Their new employer’s ‘default’ superannuation fund, will only apply as a default fund to new employees who have just entered the workforce or to employees who actively choose that fund.

 

The measures are intended to implement key recommendations of the Financial Services Royal Commission and Productivity Commission Superannuation Inquiry.  The objective is to reduce the creation of multiple accounts for members when changing jobs through current default super arrangements. The government indicates that currently in the order of 850,000 new multiple accounts for existing super account holders are created each year under the existing default super arrangements – duplicate accounts that can be avoided.

 

The legislative passage of the new measures will pose some significant challenges for the government. The changes will require legislative amendments to at least the choice of fund provisions of the Superannuation Guarantee Administration Act and to the default superannuation measures in the Fair Work Act.  Interaction with current default super provisions in modern industrial awards will also need to be considered and addressed.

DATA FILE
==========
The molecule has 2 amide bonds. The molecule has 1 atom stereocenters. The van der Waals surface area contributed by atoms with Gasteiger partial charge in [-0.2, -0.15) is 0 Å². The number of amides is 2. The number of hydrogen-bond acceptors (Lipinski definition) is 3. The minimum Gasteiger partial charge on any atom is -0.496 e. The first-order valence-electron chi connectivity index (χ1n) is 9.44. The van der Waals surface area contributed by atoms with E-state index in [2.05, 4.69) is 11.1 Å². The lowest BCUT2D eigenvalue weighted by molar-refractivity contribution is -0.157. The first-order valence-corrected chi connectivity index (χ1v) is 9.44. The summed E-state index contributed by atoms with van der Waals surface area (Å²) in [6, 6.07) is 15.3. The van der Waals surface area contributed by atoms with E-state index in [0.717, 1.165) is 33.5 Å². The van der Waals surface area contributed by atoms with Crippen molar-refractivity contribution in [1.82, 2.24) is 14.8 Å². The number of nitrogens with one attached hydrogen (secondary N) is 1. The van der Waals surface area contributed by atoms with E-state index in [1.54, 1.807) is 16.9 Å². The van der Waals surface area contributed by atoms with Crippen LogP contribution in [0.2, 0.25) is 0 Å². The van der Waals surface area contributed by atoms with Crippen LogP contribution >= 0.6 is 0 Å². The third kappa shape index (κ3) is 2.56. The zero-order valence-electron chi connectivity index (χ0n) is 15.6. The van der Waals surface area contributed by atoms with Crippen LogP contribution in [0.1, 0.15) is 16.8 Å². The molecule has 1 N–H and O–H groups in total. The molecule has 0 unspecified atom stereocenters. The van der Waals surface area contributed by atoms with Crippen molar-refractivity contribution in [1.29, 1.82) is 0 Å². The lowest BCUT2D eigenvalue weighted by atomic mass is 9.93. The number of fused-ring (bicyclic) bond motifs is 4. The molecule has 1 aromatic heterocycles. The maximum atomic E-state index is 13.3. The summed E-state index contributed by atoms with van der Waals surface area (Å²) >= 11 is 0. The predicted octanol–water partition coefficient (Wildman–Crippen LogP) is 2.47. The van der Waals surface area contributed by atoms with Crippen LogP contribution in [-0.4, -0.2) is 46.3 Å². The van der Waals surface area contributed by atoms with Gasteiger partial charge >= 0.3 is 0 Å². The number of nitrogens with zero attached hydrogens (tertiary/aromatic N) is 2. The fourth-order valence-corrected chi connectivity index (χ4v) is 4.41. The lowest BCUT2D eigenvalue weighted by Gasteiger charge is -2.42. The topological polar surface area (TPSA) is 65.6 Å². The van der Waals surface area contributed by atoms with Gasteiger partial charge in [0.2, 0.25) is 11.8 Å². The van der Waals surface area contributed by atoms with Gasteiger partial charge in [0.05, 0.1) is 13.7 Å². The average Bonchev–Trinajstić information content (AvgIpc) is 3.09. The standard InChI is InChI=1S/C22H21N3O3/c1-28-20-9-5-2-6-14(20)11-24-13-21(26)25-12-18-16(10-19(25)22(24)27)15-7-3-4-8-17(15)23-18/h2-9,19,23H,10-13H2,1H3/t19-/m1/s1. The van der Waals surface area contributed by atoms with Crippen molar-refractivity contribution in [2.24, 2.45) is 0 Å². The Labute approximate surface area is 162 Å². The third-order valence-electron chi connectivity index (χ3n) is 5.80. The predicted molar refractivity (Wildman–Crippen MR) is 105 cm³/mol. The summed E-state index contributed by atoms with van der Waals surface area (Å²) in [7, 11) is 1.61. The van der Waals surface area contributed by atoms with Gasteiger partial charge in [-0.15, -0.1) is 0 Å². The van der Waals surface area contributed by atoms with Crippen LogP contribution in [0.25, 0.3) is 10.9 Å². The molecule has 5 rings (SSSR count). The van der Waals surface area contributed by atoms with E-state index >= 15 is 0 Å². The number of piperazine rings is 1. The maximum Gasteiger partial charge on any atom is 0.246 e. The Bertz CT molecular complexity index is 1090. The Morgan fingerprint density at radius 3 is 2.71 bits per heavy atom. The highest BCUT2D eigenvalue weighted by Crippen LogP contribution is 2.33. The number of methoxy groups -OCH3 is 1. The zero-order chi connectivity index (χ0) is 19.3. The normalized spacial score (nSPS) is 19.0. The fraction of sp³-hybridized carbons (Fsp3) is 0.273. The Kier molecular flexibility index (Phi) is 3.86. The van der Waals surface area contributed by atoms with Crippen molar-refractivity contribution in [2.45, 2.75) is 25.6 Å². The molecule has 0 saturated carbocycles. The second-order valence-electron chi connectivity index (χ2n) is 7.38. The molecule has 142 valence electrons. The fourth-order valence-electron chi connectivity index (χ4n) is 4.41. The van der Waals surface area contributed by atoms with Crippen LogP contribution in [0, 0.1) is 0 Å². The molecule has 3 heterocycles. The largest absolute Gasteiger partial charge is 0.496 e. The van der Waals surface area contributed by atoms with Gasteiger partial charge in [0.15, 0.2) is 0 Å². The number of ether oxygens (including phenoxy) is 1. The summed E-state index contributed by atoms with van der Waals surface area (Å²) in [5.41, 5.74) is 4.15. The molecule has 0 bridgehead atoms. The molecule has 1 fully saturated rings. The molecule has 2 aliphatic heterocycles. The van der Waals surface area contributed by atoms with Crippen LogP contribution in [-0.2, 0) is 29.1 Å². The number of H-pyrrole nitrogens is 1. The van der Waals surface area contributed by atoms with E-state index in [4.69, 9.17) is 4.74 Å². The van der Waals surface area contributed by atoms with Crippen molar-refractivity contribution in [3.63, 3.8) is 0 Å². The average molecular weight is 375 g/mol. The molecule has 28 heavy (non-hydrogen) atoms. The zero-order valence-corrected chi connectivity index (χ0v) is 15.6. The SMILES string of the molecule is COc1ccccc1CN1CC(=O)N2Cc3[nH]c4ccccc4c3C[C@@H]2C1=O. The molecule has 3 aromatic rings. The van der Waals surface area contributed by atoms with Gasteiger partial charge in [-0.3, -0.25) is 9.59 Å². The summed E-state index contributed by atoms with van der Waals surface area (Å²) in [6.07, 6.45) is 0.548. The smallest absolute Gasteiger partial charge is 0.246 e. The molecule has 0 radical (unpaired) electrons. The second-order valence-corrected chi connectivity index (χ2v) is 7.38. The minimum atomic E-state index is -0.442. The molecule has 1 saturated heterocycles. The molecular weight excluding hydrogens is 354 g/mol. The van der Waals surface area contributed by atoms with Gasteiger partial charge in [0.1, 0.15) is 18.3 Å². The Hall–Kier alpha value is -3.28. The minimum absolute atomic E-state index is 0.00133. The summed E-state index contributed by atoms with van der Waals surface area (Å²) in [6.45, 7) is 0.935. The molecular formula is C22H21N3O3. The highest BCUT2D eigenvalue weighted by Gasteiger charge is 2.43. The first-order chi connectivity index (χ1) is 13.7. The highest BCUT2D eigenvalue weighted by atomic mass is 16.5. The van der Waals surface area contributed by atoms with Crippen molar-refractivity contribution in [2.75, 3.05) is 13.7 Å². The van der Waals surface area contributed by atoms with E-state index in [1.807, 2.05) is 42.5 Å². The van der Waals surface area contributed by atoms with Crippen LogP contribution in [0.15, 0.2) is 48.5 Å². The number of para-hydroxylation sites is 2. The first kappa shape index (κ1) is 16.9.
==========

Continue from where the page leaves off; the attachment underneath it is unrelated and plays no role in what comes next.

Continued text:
Operationally, the measures will operate in two phases and would pose significant implementation issues given the timing announced. For the first year from 1 July 2021, an employer will ascertain an employee’s super fund account for SG contributions from the ATO portal, if not provided by the employee. From 1 July 2022, the ATO is to provide an automated service to communicate the relevant super fund details between the employer’s payroll and the ATO.

 

 

Mercer’s Perspective

 

Mercer supports the concept of a single default superannuation fund for members (unless they deliberately choose otherwise) and the importance of a strong default system to improve efficiency within the industry and reduce the number of individuals with unwanted multiple accounts.

 

The announcement of the new system is light on detail and, as indicated above, the implementation timeframe seems very ambitious for such a major change.